So pretty! I found some fabric and am getting ready to cut it out! Except, I didn’t see the measurements for the skirt pieces! Did I miss it? I actually read through the directions (this is a BIG deal for me) and didn’t see ’em. Thanks!

  6. liz says

    Yes please…what are the measurements for the skirt pieces? and what would be a good length for the skirt pieces to change the dress into a maternity top? Can’t measure myself…I’m not preggo, but sewing for a friend that is.

  7. says

    I like it better than the anthro version, and it’s perfect as I could really use more nursing friendly clothes.

  8. Maggie says

    I saw this Thursday (4/14), and built it on Friday for a wedding yesterday (4/16). I received so many compliments and people couldn’t believe I had sewn it myself. It was so cute and fit like a dream. Thank you for posting this wonderful pattern! And thanks to Miriam for coming up with it!

  9. Jen says

    I made the dress too, Mim’s design is wonderful, and its super easy to follow her instructions, even for a relative beginner. Seriously, anyone with even a basic sewing knowledge could do this and the results are fantastic! Thanks for adding this Meg, Jen

  10. Erica says

    I finished making this dress in one day. I’m short so it fits a little different than I expected, but it is really cute! And very easy. The most confusing part for me was figuring out which way to cut the extra pieces (neck panels, twist bands & front/back panels) and then which end was top and bottom on the front and back panels. All that said, it wasn’t that difficult to figure it out…I didn’t have to take out a single stitch! :) Thanks for sharing such a great pattern. It will be perfect for me to wear to my mom’s graduation in a few weeks.

  11. Bel says

    the pattern is for 2 sizes s/m and m/l. I am new to sewing and thought I would give this dress a go. I am a bit on the “curvy side”. Would this be easy to adapt for larger sized ladies?

  12. Trine says

    I love this dress, it is absolutely gorgeous. I’m not preggers at the moment, (might be soon… who knows..) but would still like to make the dress.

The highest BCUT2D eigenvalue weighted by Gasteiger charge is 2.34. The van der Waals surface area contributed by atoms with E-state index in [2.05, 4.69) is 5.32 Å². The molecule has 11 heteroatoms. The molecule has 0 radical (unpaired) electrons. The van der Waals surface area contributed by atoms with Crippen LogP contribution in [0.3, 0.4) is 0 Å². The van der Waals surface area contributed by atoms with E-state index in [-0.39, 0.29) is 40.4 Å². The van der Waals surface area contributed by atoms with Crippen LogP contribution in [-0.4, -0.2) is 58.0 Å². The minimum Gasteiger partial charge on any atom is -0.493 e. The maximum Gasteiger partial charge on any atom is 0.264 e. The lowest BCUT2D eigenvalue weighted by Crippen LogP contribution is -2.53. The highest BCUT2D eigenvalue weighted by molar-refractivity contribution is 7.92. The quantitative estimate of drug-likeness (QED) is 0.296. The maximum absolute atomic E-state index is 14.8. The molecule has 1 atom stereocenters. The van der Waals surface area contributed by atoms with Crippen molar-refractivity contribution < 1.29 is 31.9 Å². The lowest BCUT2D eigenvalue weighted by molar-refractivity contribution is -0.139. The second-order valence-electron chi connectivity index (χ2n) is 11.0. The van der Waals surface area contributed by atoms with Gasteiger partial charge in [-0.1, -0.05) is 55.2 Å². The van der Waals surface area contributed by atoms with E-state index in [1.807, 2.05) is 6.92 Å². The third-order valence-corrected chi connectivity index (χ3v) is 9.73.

My problem however is that I have broad shoulders and big boobs and are ‘curvy’. Any ideas how I can adapt the dress to fit me?


  13. says

    Such an adorable dress! I’ll have to give this one a try – my growing belly is leaving me in serious need of new clothes:)

  14. Sue says

    This is the cutest dress I have seen in years! I would really like to try it but I am more like an X-L, how can I make the adjustments? Thanks!

  15. judi says

    Like Sue, I would love to know how to adjust it for a larger size. I’m at least a 2x and there is nothing out there for us plus size mommies.

  16. says

    This is a darling dress! I am not pregnant myself (my baby is almost 9 months old) but would love to make a non-maternity version…any tips on how to adjust the pattern?

  17. Kate says

    Okay, I posted a comment last April saying how I wasn’t pregnant but I loved this dress…. and now I find myself 18 weeks pregnant and ready to use this pattern to make an awesome tunic out of an old jersey sheet! Thanks so much for the tutorial!

  18. Isabel says

    Just a question, for the skirt.. are the parts with the scribble the parts I cut off? (the top and bottom right corners) Thanks for the awesome tutorial! Can’t wait to try!

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  1. […] Karma got back at me with the next one, though: the day after I bought the fabric the Fabric Warehouse started their 40% off sale. Can’t win ‘em all. This is another one I’m planning to copy for myself; I think it would be perfectly good as non-maternity wear also. It is a free online pattern from DIY Maternity. […]